Sony's cloud revolution: Why Gaikai could change PlayStation forever

OPINION: $380m deal could have massive implications for PS4, writes Dan Dawkins

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Will it work?

The Gaikai deal makes sense in light of Sony's wider 'one Sony' strategy implemented by new boss Kaz Hirai. Finally, Sony can create a unified entertainment service, allowing you to stream its vast back catalogue of music, movies *and* games.


It all sounds like moon pie, but Gaikai already works. The latest Samsung TVs are Gaikai powered, allowing early adopters access to the first live beta trial of THQ's upcoming Darksiders II.

Technical issues abide. The UK's net infrastructure may not be sufficiently fast to allow lag-free, streamed, games; especially for 'twitch' games like Street Fighter IV or Call of Duty, where every frame matters. However, as fibre optic broadband grows, and Sony increases the volume of cloud-streaming servers - so you're not, say, streaming GTAV in Inverness from the London server - this becomes less of an issue.

We met Dave Perry at E3, who was quick to point out that the mobile 4G network may beat fibre optic in terms of providing homes with fast network connections. It might not be today, but within a few years, net latency might not be an issue.

Since cloud streamed games run on remote servers, Sony won't even need to build PS4, to allow you to trial it - the game runs remotely on a mega-PC, and you just stream it.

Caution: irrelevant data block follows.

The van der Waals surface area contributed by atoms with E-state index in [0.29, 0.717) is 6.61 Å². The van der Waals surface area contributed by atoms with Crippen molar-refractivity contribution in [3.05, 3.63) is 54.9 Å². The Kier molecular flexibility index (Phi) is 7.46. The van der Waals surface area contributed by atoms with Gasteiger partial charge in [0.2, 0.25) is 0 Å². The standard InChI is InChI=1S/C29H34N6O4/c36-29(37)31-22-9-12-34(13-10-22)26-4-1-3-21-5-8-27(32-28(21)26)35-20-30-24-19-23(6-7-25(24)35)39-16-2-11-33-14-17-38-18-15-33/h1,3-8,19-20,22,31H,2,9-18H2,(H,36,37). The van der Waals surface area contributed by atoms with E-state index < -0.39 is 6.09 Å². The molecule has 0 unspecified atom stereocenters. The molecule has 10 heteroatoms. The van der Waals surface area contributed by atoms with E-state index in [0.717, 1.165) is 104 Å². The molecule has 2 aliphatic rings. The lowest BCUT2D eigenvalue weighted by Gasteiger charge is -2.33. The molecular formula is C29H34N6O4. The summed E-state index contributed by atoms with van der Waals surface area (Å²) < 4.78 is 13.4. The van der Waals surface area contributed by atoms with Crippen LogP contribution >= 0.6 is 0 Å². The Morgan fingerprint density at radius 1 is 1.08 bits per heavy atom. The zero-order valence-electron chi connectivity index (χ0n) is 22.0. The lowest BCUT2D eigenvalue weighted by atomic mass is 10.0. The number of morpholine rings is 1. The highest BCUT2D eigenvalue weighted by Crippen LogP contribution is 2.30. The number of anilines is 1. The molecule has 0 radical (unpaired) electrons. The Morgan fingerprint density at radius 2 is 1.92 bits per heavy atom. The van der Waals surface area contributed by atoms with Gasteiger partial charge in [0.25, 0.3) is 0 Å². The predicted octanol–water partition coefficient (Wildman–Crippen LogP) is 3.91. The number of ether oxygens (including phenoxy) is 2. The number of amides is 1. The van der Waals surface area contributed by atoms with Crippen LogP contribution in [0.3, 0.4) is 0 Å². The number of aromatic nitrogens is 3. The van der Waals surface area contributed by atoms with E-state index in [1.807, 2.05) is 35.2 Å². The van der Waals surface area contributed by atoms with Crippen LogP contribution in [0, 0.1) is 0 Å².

Rather than watch Sony play Killzone 4 live on PS4 at E3, we might be invited to play it and join in via our Bravia TVs and DualShock's. Well, that's the dream, but the importance of this move can't be understated.

No doubt, tech naysayers will be quick to point all the reasons why Gaikai won't be all these things, but at very least it signifies an important shift at the heart of Sony. For all its console successes, the firm's key strength is its brand, and its rich back catalogue of IP.

At one stage, it seemed unthinkable that Sega wouldn't produce consoles, but cloud streaming allows Sony to move away from shifting expensive closed boxes, to selling itself as a service, like the 'PlayStation channel' on your Bravia TV.

Agonisingly, Dave Perry, boss of cloud gaming service Gaikai, tried to alert us to this deal during our very first appointment of E3. "Rumours? They were rumours?" he laughed, when asked about pre-E3 speculation linking his firm to a deal with PS3.

He was telling us, but we weren't listening - and while much still needs to be resolved to see this deal's true significance, we suspect everyone will now be paying notice.

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